The fastest pancake in the west was flipped by two girls from the east, with two Japanese girls running in the Shrove Tuesday pancake race at Greenwich Market. When asked their impressions, one replied, "Interesting, really local. We don't have this type of culture in Japan." When asked whether they heard of it, she said, "I saw it on YouTube."
Her friend told Weekend Notes, "We only just heard yesterday."
Since Shrove Tuesday was the last day of frivolity and feasting before Lent. When asked whether Japan had anything culturally similar, they replied, "We don't really have a day like that."
Since a pancake race is quintessentially English, what did she make of this snapshot of English culture? "It's interesting. It's different, we don't do these kind of fun things in Japan. We were curious to see what's happening."
Their curiosity got the better of them when they were put into a relay race consisting of four teams. Each had to toss a pre-cooked pancake and run to the end of the lane that connects the main road and back again. The winner was the team of four that came first, many of whom were improvised on the spot. From what I could see, they really enjoyed themselves and did quite well. The Japanese national pancake tossing team really learned about the eccentricities of English culture from its traditions first hand.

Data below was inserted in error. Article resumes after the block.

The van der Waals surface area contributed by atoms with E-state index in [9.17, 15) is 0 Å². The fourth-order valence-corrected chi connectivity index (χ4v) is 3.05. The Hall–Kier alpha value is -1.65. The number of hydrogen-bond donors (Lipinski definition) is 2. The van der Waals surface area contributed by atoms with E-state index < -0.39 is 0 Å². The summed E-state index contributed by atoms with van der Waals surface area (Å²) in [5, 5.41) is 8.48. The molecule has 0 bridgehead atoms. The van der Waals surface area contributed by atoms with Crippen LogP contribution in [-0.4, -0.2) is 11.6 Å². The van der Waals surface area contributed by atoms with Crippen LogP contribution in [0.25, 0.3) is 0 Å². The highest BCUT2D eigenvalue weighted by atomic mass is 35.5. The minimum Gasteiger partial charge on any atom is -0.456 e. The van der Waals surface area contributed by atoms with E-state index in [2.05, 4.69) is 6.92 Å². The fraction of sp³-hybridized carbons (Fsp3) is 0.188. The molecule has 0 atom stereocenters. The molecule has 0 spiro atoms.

When asked about its origins, Greenwich Market's PR spokeswoman stated,"We started last year and we thought it would be quite fun to do it this year and raise some money for MacMillan, so it's very light hearted." When asked how this English tradition originated, she drew a blank. "I don't know that. We'll have to look that up on Google. It's imbued in the British tradition, it's all to do with Lent. You got rid of all your fat and butter before Lent and then you can starve yourself. How the races started, I'm not sure."
Since this is a blank that has to be filled, I'll fill it: it all started in 1445 when one woman was late for a shriving service at church in Olney, Berkshire, so she had to carry her frying pan when she heard the church bells. The race commemorates this nameless woman's dash for church, which is in a great cause.
"We support MacMillan at Greenwich Market quite a lot," she pointed out, "such as the Big Coffee Morning, which happens in September. We do quite a lot."
The most quintessentially English at its most inclusive.
The turnout was considerable for a Tuesday afternoon and comprised of market traders, staff, tourists and people from Mencap, which shows how inclusive these events can be. Paul, a service user with Hammersmith & Fulham Mencap, gave his impressions of the event; "Good fun." What did he enjoy about it? "Tossing pancakes." However, the participant who travelled the furthest for the quintessentially English rite were the Japanese girls.